- One 10-ounce (283 g) package cremini mushrooms, trimmed and sliced
- 4 cups (960 ml) mushroom stock
- 6 sprigs fresh thyme
- 2 sprigs fresh rosemary, leaves stripped from stems and chopped fine
- ¼ teaspoon black pepper, plus more to taste
- ¼ cup (60 ml) red wine, such as Cabernet or Zinfandel
- 1 tablespoon arrowroot powder
- 3 cups (530 g) cooked cannellini beans or (690 g) cooked adzuki beans
- 1 ounce (30 g) dried mushrooms, broken into bite-size pieces
- 1 cup (240 ml) water
- ½ cup (80 g) Cashew Cream (page 236)
- 4 slices sourdough bread (GF: 4 slices gluten-free bread)
- Preheat the oven to 425°F (220°C).
- Combine the onions, cremini mushrooms, 1 cup of the stock, thyme, rosemary, and ¼ teaspoon pepper in a large Dutch oven. Cover and cook in the oven for 1 hour, stirring and scraping down the sides of the pot every 20 minutes and adding the wine after 40 minutes.
- Transfer the pot to the stovetop and place over medium-high heat. Preheat the broiler.
- Carefully stir in the arrowroot powder, then add the beans, dried mushrooms, water, and remaining 3 cups stock. Bring to a low boil. Cook, stirring often, for 5 minutes. Remove from the heat and season with salt and pepper to taste.
- Divide the cashew cream evenly among the slices of bread. Broil until the bread is toasted and the cashew cream is golden brown. Place a slice of bread atop individual bowls of stew and serve.
[Note from Matt: I like to stir in a splash of white wine vinegar during the last few minutes of cooking, or at the table, with this one.]
Tahini Green Beans
Serves: 2 to 4
Time: 15 minutes
This recipe quickly entered regular rotation for everyone who tested it; the tahini and sesame seeds make green beans incredibly enticing with very little effort. If you are a dipper, serve the sauce on the side and eat the green beans like fries. This technique also works with steamed or roasted broccoli, cauliflower, carrots, or beets.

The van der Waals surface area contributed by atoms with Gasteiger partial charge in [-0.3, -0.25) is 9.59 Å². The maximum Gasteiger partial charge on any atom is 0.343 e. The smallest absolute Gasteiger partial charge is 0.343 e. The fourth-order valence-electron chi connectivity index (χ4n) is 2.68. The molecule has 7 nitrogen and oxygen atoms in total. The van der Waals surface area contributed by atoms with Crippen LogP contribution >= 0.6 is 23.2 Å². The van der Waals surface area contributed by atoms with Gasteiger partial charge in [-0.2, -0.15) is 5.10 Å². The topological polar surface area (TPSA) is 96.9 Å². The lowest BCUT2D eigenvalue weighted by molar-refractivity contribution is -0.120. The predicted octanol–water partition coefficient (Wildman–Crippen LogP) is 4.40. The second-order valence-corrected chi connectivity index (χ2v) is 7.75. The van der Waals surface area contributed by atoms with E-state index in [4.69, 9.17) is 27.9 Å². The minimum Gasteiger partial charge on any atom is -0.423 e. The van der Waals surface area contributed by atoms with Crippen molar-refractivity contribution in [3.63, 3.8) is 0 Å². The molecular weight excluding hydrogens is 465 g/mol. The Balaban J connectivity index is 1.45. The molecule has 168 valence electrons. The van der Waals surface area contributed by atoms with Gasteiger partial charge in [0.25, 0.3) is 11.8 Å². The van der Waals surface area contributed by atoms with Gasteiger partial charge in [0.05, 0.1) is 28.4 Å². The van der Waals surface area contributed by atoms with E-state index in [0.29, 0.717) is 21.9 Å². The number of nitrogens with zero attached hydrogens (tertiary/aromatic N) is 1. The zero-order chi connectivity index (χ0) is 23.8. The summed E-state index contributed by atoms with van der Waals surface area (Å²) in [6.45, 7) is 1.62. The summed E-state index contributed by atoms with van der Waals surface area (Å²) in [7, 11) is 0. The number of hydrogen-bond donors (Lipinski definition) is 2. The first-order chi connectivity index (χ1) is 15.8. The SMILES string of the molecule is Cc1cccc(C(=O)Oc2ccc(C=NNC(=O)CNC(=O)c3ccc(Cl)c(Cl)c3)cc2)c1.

- 1 pound (454 g) green beans, washed and trimmed
- 2 tablespoons gluten-free tahini
- 1 garlic clove, minced
- Grated zest and juice of 1 lemon
- Salt and black pepper
- 1 teaspoon toasted black or white sesame seeds, optional
- Steam the beans in a medium saucepan fitted with a steamer insert (or by adding ¼ cup/60 ml water to a covered saucepan) over medium-high heat. Drain, reserving the cooking water.
- Mix the tahini, garlic, lemon zest and juice, and salt and pep- per to taste. Use the reserved cooking water to thin the sauce as desired.
- Toss the green beans with the sauce and serve warm or at room temperature. Garnish with the sesame seeds, if using.
Vegan Supplements: Which Ones Do You Need?
Written by Matt Frazier
I’m here with a message that, without a doubt, isn’t going to make me the most popular guy at the vegan potluck.
But it’s one I believe is absolutely critical to the long term health of our movement, and that’s why I’m committed to sharing it. Here goes…
Vegans need more than just B12.
Sure, Vitamin B12 might be the only supplement required by vegans in order to survive. But if you’re anything like me, you’re interested in much more than survival — you want to thrive.
So what else do vegans need?